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The United Nations Conference on Trade and Development (UNCTAD) was established in 1964 as a permanent intergovernmental body. It is the principal organ of the United Nations General Assembly dealing with trade, investment, and development issues.

The organization's goals are to "maximize the trade, investment and development opportunities of developing countries and assist them in their efforts to integrate into the world economy on an equitable basis." (from official website). The creation of the conference was based on concerns of developing countries over the international market, multi-national corporations, and great disparity between developed nations and developing nations.

In the 1970s and 1980s, UNCTAD was closely associated with the idea of a New International Economic Order (NIEO).

The United Nations Conference on Trade and Development was established in 1964 in order to provide a forum where the developing countries could discuss the problems relating to their economic development. UNCTAD grew from the view that existing institutions like GATT and IMF were not properly organized to handle the particular problems of developing countries. UNCTAD has 193 members.

The primary objective of the UNCTAD is to formulate policies relating to all aspects of development including trade, aid, transport, finance and technology. The Conference ordinarily meets once in four years. The first conference took place in Geneva in 1964, second in New Delhi in 1968, the third in Santiago in 1972, fourth in Nairobi in 1976, the fifth in Manila in 1979, the sixth in Belgrade in 1983, the seventh in Geneva in 1987, the eighth in Cartagena(Colombia) in 1992 and the ninth at Johannesburg (South Africa)in 1996. The Conference has its permanent secretariat in Geneva.

One of the principal achievements of UNCTAD has been to conceive and implement the Generalised System of Preferences(GSP). It was argued in UNCTAD fora that in order to promote exports of manufactured goods from developing countries, it would be necessary to offer special tariff concessions to such exports. Accepting this argument, the developed countries formulated the GSP Scheme under which manufacturers' exports and some agricultural goods from the developing countries enter duty-free or at reduced rates in the developed countries. Since imports of such items from other developed countries are subject to the normal rates of duties, imports of the same items from developing countries would enjoy a competitive advantage.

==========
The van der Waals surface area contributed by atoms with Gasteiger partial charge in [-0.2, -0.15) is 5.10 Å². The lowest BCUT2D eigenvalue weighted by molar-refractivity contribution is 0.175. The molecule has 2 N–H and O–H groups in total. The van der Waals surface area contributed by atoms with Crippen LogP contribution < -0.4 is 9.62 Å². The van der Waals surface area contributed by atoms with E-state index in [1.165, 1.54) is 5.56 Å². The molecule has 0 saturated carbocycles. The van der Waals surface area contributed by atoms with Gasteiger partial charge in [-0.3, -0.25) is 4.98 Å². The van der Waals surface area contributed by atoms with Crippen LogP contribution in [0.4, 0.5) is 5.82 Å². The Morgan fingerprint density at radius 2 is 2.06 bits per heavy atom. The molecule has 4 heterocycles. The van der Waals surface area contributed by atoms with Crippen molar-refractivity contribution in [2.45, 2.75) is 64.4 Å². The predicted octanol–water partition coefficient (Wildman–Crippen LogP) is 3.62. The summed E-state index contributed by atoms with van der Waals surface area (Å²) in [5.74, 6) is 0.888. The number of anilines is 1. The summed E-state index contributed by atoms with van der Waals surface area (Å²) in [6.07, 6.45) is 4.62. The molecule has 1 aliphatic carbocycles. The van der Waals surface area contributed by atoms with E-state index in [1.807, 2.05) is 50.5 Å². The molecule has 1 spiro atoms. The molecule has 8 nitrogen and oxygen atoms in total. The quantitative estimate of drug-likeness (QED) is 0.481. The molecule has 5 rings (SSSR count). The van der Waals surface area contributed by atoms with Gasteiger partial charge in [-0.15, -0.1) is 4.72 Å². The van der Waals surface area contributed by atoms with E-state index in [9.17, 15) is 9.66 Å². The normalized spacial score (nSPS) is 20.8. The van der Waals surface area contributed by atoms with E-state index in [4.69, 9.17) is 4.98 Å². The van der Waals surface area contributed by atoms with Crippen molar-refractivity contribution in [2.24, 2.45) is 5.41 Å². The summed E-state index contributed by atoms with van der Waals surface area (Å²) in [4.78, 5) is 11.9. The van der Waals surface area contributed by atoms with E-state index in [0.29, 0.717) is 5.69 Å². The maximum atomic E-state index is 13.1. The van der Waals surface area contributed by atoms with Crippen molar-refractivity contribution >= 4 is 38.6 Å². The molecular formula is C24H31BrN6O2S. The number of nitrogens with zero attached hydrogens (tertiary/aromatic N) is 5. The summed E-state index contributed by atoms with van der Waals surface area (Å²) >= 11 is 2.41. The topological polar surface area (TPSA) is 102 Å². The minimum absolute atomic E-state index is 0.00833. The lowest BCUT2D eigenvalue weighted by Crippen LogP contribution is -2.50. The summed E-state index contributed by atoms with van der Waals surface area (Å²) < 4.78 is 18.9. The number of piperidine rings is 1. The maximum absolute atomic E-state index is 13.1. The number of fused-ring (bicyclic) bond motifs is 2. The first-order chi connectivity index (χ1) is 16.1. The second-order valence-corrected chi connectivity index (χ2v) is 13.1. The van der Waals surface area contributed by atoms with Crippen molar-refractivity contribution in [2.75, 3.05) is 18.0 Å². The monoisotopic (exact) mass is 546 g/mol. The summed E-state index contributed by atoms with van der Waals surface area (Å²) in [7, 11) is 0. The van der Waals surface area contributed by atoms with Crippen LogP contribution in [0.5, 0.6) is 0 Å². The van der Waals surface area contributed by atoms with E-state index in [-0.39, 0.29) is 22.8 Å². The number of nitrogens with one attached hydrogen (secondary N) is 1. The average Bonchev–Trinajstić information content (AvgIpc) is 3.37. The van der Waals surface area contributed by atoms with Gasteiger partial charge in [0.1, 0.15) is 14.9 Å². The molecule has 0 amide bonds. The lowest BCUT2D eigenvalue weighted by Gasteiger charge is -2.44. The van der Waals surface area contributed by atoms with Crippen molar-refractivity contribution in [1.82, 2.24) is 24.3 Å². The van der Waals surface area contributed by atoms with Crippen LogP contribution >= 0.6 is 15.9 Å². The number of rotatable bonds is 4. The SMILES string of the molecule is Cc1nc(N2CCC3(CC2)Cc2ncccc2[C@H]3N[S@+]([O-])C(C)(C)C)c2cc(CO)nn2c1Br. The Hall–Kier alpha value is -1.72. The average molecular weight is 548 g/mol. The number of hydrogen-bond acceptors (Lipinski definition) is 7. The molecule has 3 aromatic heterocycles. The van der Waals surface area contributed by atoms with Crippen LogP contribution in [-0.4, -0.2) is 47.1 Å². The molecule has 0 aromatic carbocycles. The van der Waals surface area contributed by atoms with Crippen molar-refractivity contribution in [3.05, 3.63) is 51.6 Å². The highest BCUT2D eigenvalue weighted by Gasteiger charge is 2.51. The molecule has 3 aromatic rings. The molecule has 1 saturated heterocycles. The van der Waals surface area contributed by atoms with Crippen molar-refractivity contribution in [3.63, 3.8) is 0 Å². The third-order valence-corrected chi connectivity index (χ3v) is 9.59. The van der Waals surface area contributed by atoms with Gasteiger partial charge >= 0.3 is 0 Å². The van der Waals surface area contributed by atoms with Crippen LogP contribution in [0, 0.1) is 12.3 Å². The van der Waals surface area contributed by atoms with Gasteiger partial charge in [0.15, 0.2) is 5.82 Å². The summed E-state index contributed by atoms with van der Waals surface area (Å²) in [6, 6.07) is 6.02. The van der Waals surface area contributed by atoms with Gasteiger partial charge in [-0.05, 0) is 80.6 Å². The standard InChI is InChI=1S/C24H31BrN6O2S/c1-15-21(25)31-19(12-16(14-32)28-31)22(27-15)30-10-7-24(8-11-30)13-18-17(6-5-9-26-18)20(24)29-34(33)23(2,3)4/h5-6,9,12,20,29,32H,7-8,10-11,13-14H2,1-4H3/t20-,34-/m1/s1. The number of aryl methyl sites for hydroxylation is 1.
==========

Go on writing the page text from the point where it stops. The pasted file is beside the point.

Currently, UNCTAD has 193 member States and is headquartered in Geneva, Switzerland. UNCTAD has 400 staff members and an annual regular budget of approximately US$50 million and US$25 million of extrabudgetary technical assistance funds.

Contents

Meetings

The inter-governmental work is done at 5 levels of meetings: [1]

  • The UNCTAD Trade and Development Board – the Board manages the work of UNCTAD in between two Conferences and meets up to three times every year;
  • Four UNCTAD Commissions and one Working Party – these meet more often than the Board in order to take up policy, programme and budgetary issues;
  • Expert Meetings – the Commissions will convene expert meetings on selected topics in order to provide substantive and expert input for Commission policy discussions.

Reports

UNCTAD produces a number of topical reports, including:

  • The Trade and Development Report [4]
  • The Trade and Environment Review [5]
  • The World Investment Report [6]
  • The Economic Development in Africa Report [7]
  • The Least Developed Countries Report [8]
  • UNCTAD Statistics [9]
  • The Information Economy Report [10]
  • The Review of Maritime Transport [11]
  • The International Accounting and Reporting Issues Annual Review [12]

Other

UNCTAD also conducts various technical cooperation programmes [13] such as ASYCUDA, DMFAS, EMPRETEC and WAIPA.

In addition, UNCTAD conducts certain technical cooperation in collaboration with the World Trade Organization through the joint International Trade Centre (ITC), a technical cooperation agency targeting operational and enterprise-oriented aspects of trade development.

UNCTAD hosts the Intergovernmental Working Group of Experts on International Standards of Accounting and Reporting (ISAR) [14]

Complete List of Secretaries-General and Officers-in-Charge

# Photo Secretary-General Dates in office Country of origin Remarks References
1 Dr. Raúl Prebisch 1963 – 1969 Argentina
2 Mr. Manuel Pérez-Guerrero 1969 – 1974 Venezuela
3 Dr. Gamani Corea 1974 – 1984 Sri Lanka
4 Mr. Alister McIntyre 1985 Grenada Officer-in-Charge
5 Mr. Kenneth K.S. Dadzie 1986 – 1994 Ghana
6 Mr. Carlos Fortin 1994 – 1995 Chile Officer-in-Charge
7 Mr. Rubens Ricupero 1995 – 2004 Brazil
8 Mr. Carlos Fortin 2004 – 2005 Chile Officer-in-Charge
9 Dr. Supachai Panitchpakdi 1 September 2005 – present Thailand [15]

See also

Notes

External links

Bibliography

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